These interest rate hikes should hit ARM-dependent markets in particular -- and that means California. Sales in the Bay Area are dramatically lower today than this time last year even though prices are still soaring, and the average monthly mortgage payment for a home-buyer is up 8.2% y-o-y. I think we can be certain average monthly income hasn't risen as much. In Southern California, the number of sales is still rising (although San Diego is an outlier, with annual sales -8.8%) and the average monthly mortgage payment up 4.8%.

San Diego and the Bay Area seem the most vulnerable as we start closing out the era of ultra-easy mortgage money.

End of Japanese deflation?

This is old news, but for three months in a row now consumer prices have actually been increasing in Japan. After hitting their post-1997 trough in February, the annualized (NSA) inflation rate since that time has been a dramatic +3.3%, although with seasonal adjustment, the figure is a much more tepid +0.4%.

May also marks the first time since December that Japanese consumer prices have risen year-over-year. Annual inflation currently stands at +0.2%. Yet without skyrocketing oil prices, one suspects even this level of inflation couldn't exist.

Thursday, July 21, 2005


Well, it's finally here -- the new and improved renminbi (in a slightly more powerful formula)!
The yen jumped sharply against a range of currencies following the announcement by the People’s Bank of China that it would revalue the renminbi, following pressure from leading industrialised countries.

The PBOC said it would re-peg the renminbi to Rmb8.11, from Rmb8.2765, and it would adopt a currency basket for managing the currency.

The trading band in which the renminbi would be allowed to fluctuate stayed the same, at 0.3 per cent on either side of the new central level.
As expected, the Chinese sprang this move on world financial markets. On July 11, the Singapore financial newspaper The Edge reported that hot money speculating on a revision had begun leaving Asia. If true, the gamblers were caught (somewhat) unawares.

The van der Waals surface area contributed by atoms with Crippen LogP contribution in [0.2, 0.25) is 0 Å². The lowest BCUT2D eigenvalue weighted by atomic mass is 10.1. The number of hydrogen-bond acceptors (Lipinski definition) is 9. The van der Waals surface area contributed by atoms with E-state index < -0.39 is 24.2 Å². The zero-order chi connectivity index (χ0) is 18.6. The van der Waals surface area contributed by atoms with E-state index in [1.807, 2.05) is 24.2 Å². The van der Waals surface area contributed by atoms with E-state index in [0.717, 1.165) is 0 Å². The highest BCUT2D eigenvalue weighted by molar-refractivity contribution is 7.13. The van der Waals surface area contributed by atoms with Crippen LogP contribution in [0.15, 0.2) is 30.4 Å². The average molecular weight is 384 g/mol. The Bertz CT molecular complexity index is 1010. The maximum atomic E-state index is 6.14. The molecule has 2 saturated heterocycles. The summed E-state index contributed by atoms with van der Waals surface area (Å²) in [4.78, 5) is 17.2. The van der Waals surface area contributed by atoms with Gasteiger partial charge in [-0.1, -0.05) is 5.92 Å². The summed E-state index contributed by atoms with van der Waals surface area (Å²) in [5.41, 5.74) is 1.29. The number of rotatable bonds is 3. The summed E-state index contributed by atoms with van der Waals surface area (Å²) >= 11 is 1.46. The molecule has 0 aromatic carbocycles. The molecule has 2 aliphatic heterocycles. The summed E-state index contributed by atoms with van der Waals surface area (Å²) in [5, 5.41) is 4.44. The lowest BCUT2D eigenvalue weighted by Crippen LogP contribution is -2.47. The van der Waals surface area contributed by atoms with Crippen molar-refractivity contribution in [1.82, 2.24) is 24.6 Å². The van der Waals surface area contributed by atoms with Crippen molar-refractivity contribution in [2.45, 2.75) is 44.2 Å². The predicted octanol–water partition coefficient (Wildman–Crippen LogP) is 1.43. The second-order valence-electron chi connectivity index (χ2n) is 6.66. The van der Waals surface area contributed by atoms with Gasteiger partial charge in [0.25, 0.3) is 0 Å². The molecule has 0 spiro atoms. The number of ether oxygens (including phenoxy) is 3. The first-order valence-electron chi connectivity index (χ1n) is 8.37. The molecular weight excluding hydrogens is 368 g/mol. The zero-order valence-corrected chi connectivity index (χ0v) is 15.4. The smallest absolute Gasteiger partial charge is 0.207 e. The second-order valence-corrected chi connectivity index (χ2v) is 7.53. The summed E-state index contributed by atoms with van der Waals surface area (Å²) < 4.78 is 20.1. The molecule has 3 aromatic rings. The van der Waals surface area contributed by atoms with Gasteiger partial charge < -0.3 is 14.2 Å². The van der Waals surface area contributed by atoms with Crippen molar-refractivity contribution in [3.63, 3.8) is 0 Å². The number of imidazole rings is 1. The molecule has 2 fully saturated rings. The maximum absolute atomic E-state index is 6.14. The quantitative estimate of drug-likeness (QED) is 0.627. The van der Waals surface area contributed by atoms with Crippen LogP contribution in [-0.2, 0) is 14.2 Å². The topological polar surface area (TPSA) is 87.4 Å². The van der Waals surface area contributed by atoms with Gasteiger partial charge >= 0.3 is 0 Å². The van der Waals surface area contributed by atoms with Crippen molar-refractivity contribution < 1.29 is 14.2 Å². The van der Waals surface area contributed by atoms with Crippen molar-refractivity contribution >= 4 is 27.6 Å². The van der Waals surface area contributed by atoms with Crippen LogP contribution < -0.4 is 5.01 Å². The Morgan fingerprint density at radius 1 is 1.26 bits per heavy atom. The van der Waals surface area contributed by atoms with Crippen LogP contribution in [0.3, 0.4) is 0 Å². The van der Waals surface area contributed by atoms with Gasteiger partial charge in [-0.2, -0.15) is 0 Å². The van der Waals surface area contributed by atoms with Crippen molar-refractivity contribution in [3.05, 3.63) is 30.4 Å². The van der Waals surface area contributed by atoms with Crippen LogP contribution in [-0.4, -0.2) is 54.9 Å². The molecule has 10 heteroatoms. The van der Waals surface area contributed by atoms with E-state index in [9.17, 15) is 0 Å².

The revaluation is hardly large, of course -- a mere 2%, less even than the diminished expectations of US revaulation skeptics. This is a far, far cry from the 27.5% revaluation that some in the US Congress are demanding.

And also as expected, the renminbi peg has moved to a basket of currencies, although the content and weight of that basket is as yet unannounced. Thus the renminbi should rise against the dollar by more than 2% because of this move, but probably not by much.

Furthermore, the adage "as goes China, so goes Asia" has been borne out as well. The yen strengthened from around ¥113 yesterday to nearing ¥110 today, and some see the yen reaching that magic ¥100 later this year -- although with US inflation and Japanese deflation, that is hardly a sign of inordinate yen strength any longer.

The most important fallout from the renminbi revaluation is not going to be felt in international trade markets, but instead in international bond markets. As Bloomberg reports,
China's announcement spurred a sell-off in U.S. Treasury securities, amid speculation that the country will reduce its purchases. China is the second-biggest foreign holder of Treasuries, with more that $243 billion at the end of May, according to the Treasury Department. . . .

The yield on the benchmark 10-year Treasury note rose more than 6 basis points, or 0.06 percentage point, to 4.22 percent.
As more revaluations and more basket tinkering occur in the months and years ahead, one hopes the animal spirits won't take over and drive US interests rates through the roof. Broad Asian currency revaluation now has its chance to truly pare down our gargantuan trade imbalances. Here's wishing it luck.

Wednesday, July 20, 2005

Is Bush hoodwinking pro-lifers?

The accolades from the social conservatives this morning for Bush's nomination of John G. Roberts, Jr. are deafening.